8 Things Skaters Can Binge While Under COVID-19 Lockdown - primary image

8 Things Skaters Can Binge While Under COVID-19 Lockdown


Nine Club and chill?

If you're a skateboarder right now, things are pretty bleak. Skateparks are closed in most countries, shops and brands are hurting, and street skateboarding is even more illegal than usual. Perhaps worst of all, we don't really know when all of this will end – and how things will look on the other side when we eventually get there. 

We could harp on about how horrible this lockdown is, but it's happening, and we're going to have to deal with it. It's for the best, after all. And if you find yourself with a few spare moments between episodes of that show with the hillbilly tiger guy, we've got some things you could binge to make the days go by that little bit less painfully. From video games to video archives, this list should keep you busy for a while. 

1. Session & Skater XL

Skate 4 probably ain't ever happening, but we're kinda-sorta getting something like it. Two things, actually. If you aren't yet familiar, Session and Skater XL are carrying the EA Skate torch forward, and while both are still in stages of 'early access', they're beginning to get pretty damn good. Both titles focus on realism – Skater XL currently gives you the chance to skate extremely realistic models of the West LA Courthouse and Poods Park in Encinitas, while Session is (so far) based in New York City with life-like renditions of spots like the Brooklyn Banks.

Which one is better? It's hard to say. Session, in our opinion, is the better-looking game, with more realistic trick animations and tends to generally 'feel' more authentic, at least to a skateboarder. Skater XL, on the other hand, is developing a thriving community of custom levels, parks and spots – and has just announced a lineup of playable skaters including Evan Smith, Tiago Lemos, Brandon Westgate & Tom Asta, along with announcing a July 2020 release on Xbox One, PS4 & Switch. Session is expected to hit Xbox at some point this year. Both games are currently available on Steam, though, so get binging!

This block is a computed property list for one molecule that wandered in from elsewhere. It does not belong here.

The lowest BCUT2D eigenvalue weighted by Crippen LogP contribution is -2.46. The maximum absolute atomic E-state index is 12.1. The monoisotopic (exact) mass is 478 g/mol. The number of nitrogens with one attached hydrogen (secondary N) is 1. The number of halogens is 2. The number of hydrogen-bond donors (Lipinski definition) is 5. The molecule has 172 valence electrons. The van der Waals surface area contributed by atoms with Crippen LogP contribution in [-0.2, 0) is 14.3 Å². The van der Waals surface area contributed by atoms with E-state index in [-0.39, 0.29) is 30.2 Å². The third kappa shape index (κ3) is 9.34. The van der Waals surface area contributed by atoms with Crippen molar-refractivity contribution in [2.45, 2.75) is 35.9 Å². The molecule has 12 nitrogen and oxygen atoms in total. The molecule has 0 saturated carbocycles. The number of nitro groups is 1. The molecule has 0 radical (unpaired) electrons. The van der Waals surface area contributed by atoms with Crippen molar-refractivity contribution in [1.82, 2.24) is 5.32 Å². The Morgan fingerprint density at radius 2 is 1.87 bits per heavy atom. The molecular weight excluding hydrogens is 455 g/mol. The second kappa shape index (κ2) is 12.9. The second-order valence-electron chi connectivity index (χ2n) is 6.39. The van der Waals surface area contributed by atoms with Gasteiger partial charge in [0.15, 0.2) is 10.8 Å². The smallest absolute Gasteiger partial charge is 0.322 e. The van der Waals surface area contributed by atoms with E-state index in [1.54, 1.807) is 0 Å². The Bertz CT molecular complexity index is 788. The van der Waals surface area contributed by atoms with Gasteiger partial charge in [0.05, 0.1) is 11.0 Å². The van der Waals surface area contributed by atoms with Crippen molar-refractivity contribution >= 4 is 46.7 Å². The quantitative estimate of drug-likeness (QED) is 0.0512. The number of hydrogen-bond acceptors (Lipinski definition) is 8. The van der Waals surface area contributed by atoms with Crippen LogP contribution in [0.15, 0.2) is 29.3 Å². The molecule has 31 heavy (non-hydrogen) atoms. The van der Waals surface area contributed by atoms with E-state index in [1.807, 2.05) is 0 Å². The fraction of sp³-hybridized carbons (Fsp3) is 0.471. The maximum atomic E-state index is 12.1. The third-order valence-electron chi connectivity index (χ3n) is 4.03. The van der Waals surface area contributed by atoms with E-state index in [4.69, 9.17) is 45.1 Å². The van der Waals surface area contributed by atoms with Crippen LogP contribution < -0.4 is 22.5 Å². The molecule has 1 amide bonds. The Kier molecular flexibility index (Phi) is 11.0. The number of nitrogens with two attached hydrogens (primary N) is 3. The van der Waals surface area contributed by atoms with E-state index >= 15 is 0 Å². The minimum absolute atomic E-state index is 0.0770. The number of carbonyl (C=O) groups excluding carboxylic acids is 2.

2. Every Atlantic Drift

You're probably familiar with the exquisite Atlantic Drift series from British lensman/visual guru/lord-and-saviour Jacob Harris, but when was the last time you watched all 10 episodes back-to-back? Clocking in at around 80 minutes all up, viewing Atlantic Drift in the context of a single full-length instalment is a refreshing experience in a world filled with draining tour videos featuring guys smashing bottles and eating scabs. 

While 80 minutes won't exactly get you through a potentially months-long quarantine period, the series' rewatchability is unparalleled within the endless web video universe we've grown to accept as normal. Watching Tom Knox run lines through entire postcodes won't ever get old; nor will Mike Arnold's parkour-infused, questionable-if-anyone-else-was-doing-this approach; nor will Jake's eerie Lynchian tangents and 16mm mastery. We recommend watching all 10 episodes on a daily basis while under quarantine.

3. Mike V's Nine Club

If you've got a spare week or ten, it might be time to fire up that 5-hour Mike Vallely episode of The Nine Club you got 20 minutes into and promised you'd finish later, but you never did because one of the related videos was Ed Templeton's part in Welcome to Hell, which you clicked, and that Sonic Youth song he skates to really struck a chord with the early-90s rebellious teenager inside of you, which led you down a rabbit hole of kinda-weird '90s bands like Slowdive and My Bloody Valentine, including that one song from Lost in Translation, and now you're binging Scarlett Johansson movies again instead.

While we're on the subject, some of our personal Nine Club recommendations include Spike Jonze, Skin Philips, Grant Yansura, Jamie Thomas, Jeff Grosso, Ian Michna and Nyjah (yes, really). Some of the best episodes tend to be behind-the-scenes guys: filmers, photographers, magazine heads, brand people, and so on. And if you don't feel like watching them, the episodes are always available on Spotify, Apple Podcasts and whatever else. Perfect binge material. 

4. Instagram Meme Accounts